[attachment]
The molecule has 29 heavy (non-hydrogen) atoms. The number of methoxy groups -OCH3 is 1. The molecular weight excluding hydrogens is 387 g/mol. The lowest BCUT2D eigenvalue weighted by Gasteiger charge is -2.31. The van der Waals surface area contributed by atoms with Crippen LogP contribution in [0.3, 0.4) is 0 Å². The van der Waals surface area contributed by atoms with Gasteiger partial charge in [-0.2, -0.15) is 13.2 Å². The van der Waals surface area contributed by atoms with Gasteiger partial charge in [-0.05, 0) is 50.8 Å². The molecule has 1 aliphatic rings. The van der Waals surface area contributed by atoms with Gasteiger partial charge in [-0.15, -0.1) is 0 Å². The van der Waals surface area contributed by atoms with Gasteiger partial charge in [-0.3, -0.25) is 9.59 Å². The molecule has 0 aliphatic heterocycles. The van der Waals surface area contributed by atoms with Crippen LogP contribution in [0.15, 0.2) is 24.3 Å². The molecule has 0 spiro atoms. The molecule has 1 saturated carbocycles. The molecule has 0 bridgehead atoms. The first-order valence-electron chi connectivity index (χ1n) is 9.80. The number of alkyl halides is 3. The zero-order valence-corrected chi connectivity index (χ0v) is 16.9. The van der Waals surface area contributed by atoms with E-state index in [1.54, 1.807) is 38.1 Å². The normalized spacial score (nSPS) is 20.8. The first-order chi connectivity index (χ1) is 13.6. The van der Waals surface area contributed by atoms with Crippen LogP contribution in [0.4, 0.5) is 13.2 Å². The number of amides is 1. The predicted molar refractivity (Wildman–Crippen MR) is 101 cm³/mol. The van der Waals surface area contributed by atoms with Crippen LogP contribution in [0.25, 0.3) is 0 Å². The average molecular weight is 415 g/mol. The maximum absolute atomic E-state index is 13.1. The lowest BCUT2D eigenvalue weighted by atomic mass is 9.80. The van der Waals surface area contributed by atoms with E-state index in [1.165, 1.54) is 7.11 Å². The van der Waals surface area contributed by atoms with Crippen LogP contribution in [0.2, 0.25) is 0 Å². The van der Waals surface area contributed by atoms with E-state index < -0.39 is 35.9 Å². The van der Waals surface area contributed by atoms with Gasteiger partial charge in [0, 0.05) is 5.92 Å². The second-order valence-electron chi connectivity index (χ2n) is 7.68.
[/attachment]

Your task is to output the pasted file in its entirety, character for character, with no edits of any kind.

The molecule has 29 heavy (non-hydrogen) atoms. The number of methoxy groups -OCH3 is 1. The molecular weight excluding hydrogens is 387 g/mol. The lowest BCUT2D eigenvalue weighted by Gasteiger charge is -2.31. The van der Waals surface area contributed by atoms with Crippen LogP contribution in [0.3, 0.4) is 0 Å². The van der Waals surface area contributed by atoms with Gasteiger partial charge in [-0.2, -0.15) is 13.2 Å². The van der Waals surface area contributed by atoms with Gasteiger partial charge in [-0.05, 0) is 50.8 Å². The molecule has 1 aliphatic rings. The van der Waals surface area contributed by atoms with Gasteiger partial charge in [-0.15, -0.1) is 0 Å². The van der Waals surface area contributed by atoms with Gasteiger partial charge in [-0.3, -0.25) is 9.59 Å². The molecule has 0 aliphatic heterocycles. The van der Waals surface area contributed by atoms with Crippen LogP contribution in [0.15, 0.2) is 24.3 Å². The molecule has 0 spiro atoms. The molecule has 1 saturated carbocycles. The molecule has 0 bridgehead atoms. The first-order valence-electron chi connectivity index (χ1n) is 9.80. The number of alkyl halides is 3. The zero-order valence-corrected chi connectivity index (χ0v) is 16.9. The van der Waals surface area contributed by atoms with E-state index in [1.54, 1.807) is 38.1 Å². The normalized spacial score (nSPS) is 20.8. The first-order chi connectivity index (χ1) is 13.6. The van der Waals surface area contributed by atoms with Crippen LogP contribution in [0.4, 0.5) is 13.2 Å². The number of amides is 1. The predicted molar refractivity (Wildman–Crippen MR) is 101 cm³/mol. The van der Waals surface area contributed by atoms with Crippen LogP contribution in [0.25, 0.3) is 0 Å². The average molecular weight is 415 g/mol. The maximum absolute atomic E-state index is 13.1. The lowest BCUT2D eigenvalue weighted by atomic mass is 9.80. The van der Waals surface area contributed by atoms with E-state index in [1.165, 1.54) is 7.11 Å². The van der Waals surface area contributed by atoms with Crippen LogP contribution in [0.2, 0.25) is 0 Å². The van der Waals surface area contributed by atoms with E-state index < -0.39 is 35.9 Å². The van der Waals surface area contributed by atoms with Gasteiger partial charge in [0, 0.05) is 5.92 Å². The second-order valence-electron chi connectivity index (χ2n) is 7.68.